After reviewing outcomes from thousands of cases, researchers at Johns Hopkins report that patients with blocked neck arteries who undergo carotid stenting to prop open the narrowed blood vessels fare decidedly worse if their surgeons re-inflate a tiny balloon in the vessel after the mesh stent is in place.
Although the overall risk of stroke and death is low in patients who undergo carotid stenting, the common practice of "ballooning" the vessel after the wire mesh is inserted can double the risk of death and stroke during or shortly after the procedure, according to findings published online May 30 in the Journal of Vascular Surgery.
"Ballooning after placing the stent appears to cause the very complication it's intended to prevent," says study senior author Mahmoud Malas, M.D., M.H.S., an associate professor of surgery at the Johns Hopkins University School of Medicine. "Surgeons should avoid doing it. Period."
The carotid arteries, which run on both sides of the neck and ferry oxygen-rich blood from the heart to the brain, can become narrowed and stiff from buildup of fat and calcium deposits over time. The condition, known as carotid stenosis, is responsible for half of the nearly 800,000 strokes that occur in the United States each year, according to the Centers for Disease Control and Prevention.
Patients with severe blockages typically undergo surgery to scrape off the fatty deposits from the walls of the vessel, the preferred approach that carries notably lower stroke risk but is not recommended for people too sick to withstand traditional surgery. Such patients are often offered minimally invasive stent placement to flatten and stabilize the built up debris inside the clogged vessels.
To place the stent, surgeons thread a catheter through the groin and up into the neck artery. Once inside, surgeons typically insert a tiny surgical balloon and inflate it to compress the fatty deposits, open up the vessel, and make room for the stent.
Once the stent is in place, however, it is common practice to re-inflate the balloon to expand the wire mesh and firm up its position against the artery walls. But the new Johns Hopkins study shows re-inflating the balloon once the stent is in place fuels stroke risk.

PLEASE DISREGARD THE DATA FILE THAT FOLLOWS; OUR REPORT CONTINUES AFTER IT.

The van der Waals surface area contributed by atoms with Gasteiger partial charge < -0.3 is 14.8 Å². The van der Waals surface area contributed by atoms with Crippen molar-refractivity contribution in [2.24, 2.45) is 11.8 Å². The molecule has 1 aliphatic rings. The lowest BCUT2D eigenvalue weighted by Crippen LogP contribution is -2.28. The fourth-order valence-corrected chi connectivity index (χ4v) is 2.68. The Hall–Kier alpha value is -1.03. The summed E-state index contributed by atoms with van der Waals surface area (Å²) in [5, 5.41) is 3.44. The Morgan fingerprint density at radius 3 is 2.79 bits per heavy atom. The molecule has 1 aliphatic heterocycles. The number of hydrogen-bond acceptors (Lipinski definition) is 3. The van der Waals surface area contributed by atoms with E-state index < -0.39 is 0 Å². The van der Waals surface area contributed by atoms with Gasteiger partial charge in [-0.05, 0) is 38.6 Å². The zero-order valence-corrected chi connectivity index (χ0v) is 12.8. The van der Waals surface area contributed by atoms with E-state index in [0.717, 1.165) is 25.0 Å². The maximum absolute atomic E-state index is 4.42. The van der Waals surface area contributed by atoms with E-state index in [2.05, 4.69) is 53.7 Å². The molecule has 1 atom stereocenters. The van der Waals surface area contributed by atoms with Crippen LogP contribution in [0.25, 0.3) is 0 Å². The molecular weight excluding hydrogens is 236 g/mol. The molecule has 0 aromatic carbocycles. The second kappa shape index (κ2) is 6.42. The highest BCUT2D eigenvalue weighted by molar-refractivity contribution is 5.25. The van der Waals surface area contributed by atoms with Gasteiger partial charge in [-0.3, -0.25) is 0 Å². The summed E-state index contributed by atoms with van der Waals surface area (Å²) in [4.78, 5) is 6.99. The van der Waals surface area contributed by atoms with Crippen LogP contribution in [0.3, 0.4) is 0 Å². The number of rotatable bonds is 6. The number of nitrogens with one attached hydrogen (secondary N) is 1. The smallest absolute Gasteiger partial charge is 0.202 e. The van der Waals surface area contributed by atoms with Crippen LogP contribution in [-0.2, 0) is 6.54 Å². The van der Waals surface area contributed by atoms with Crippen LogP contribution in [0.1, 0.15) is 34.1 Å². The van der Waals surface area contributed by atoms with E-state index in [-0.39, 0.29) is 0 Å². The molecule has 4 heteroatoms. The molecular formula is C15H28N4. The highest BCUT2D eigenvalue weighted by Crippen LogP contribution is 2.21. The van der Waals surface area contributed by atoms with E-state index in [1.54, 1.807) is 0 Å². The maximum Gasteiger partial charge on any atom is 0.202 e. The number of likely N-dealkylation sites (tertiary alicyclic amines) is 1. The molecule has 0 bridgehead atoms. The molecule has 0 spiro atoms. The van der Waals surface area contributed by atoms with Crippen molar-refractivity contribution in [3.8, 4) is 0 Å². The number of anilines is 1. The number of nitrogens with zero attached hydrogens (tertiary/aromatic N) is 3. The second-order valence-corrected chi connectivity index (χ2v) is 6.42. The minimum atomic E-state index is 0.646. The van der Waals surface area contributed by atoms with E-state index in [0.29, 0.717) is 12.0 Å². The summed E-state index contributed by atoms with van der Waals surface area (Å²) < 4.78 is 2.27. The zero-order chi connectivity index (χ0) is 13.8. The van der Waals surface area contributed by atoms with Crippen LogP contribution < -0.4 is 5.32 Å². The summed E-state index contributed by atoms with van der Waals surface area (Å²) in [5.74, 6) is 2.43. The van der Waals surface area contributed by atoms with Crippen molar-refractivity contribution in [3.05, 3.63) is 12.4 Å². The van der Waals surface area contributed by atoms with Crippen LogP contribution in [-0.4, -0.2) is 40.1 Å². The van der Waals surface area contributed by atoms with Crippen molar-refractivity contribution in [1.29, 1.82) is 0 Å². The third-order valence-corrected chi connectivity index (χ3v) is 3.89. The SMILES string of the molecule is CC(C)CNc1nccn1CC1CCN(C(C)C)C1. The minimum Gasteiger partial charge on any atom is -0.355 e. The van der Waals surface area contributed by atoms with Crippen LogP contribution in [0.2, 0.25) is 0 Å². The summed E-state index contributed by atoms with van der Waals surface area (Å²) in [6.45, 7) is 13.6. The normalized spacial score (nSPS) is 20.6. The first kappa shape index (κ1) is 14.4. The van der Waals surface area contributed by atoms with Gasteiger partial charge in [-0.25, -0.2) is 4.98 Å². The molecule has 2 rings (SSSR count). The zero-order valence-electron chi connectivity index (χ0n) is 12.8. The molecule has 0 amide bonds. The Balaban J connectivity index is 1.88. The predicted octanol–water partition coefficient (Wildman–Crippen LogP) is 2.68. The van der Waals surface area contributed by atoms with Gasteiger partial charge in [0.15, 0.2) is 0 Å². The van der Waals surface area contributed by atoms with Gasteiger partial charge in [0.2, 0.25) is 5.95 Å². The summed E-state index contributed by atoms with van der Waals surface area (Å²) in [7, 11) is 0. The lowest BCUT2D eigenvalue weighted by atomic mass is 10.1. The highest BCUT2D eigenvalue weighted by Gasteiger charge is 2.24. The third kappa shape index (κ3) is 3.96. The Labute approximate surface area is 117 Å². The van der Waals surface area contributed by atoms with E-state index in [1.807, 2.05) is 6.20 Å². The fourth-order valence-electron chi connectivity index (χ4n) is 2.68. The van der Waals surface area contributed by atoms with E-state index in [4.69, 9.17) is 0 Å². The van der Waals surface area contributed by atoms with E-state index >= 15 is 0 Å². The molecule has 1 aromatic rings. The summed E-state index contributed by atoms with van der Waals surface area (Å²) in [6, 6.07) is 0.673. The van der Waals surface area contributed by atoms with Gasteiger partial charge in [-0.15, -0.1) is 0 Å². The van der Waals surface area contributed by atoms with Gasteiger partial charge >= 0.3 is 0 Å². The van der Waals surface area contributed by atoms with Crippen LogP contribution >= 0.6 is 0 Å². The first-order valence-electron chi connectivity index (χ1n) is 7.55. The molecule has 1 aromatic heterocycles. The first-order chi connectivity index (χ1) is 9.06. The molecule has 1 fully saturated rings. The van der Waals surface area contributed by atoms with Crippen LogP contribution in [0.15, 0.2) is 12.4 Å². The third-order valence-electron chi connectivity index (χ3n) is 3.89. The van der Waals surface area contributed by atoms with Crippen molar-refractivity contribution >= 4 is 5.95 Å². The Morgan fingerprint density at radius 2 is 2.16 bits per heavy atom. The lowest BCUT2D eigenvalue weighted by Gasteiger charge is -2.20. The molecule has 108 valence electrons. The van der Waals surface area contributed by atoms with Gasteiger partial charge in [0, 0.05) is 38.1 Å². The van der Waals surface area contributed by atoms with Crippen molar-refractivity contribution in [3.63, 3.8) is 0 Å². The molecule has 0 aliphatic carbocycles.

A previous study led by Malas showed post-stent ballooning could cause another serious complication marked by a precipitous drop in blood pressure and breathing problems.
For the new study, the team analyzed stroke and death risk in more than 3,700 patients, ages 19 to 89, who had carotid stenting between 2005 and 2014 in hospitals across the United States and whose outcomes were reported in the Vascular Quality Initiative, a national repository of vascular surgery outcomes. One group of patients had pre-stent ballooning only, another was treated with post-stent ballooning only, and a third had the combination technique involving balloon use both before and after stent placement.
While the overall risk of stroke and death was relatively low -- 2.4 percent of patients had a stroke within 30 days of treatment and less than 1 percent died -- those treated with combination pre and post-stent ballooning were twice as likely to suffer a stroke or die. Those who had post-stent ballooning alone also had an elevated risk but in the final analysis, the difference did not reach statistical significance.
The researchers believe that repeat ballooning after stent placement causes stroke by driving the stent deeper into the fragile vessel walls and disturbing the fatty plaque that is built up atop the walls. This, they say, can cause splinters of plaque to chip off and make their way to the brain.
"The main goal of carotid stenting is not so much to restore blood flow as to contain and stabilize preexisting plaque," Malas says. "Our message is clear: Once inside the artery, leave the stent alone."
Unlike the more common heart stenting where the main goal is to open the heart's arteries and restore blood flow to the cardiac muscle, stenting the carotid arteries is done with the brain in mind.
"Carotid stenting is unique," says study author Tammam Obeid, M.B.B.S., a surgery fellow at the Johns Hopkins University School of Medicine. "It is the only stenting procedure where the end target is not muscle but the far more delicate tissue of the brain."
Other investigators involved in the study were Dean Arnaoutakis, Isibor Arhuidese, Umair Qazi, Christopher Abularrage, James Black and Bruce Perler, all of Johns Hopkins.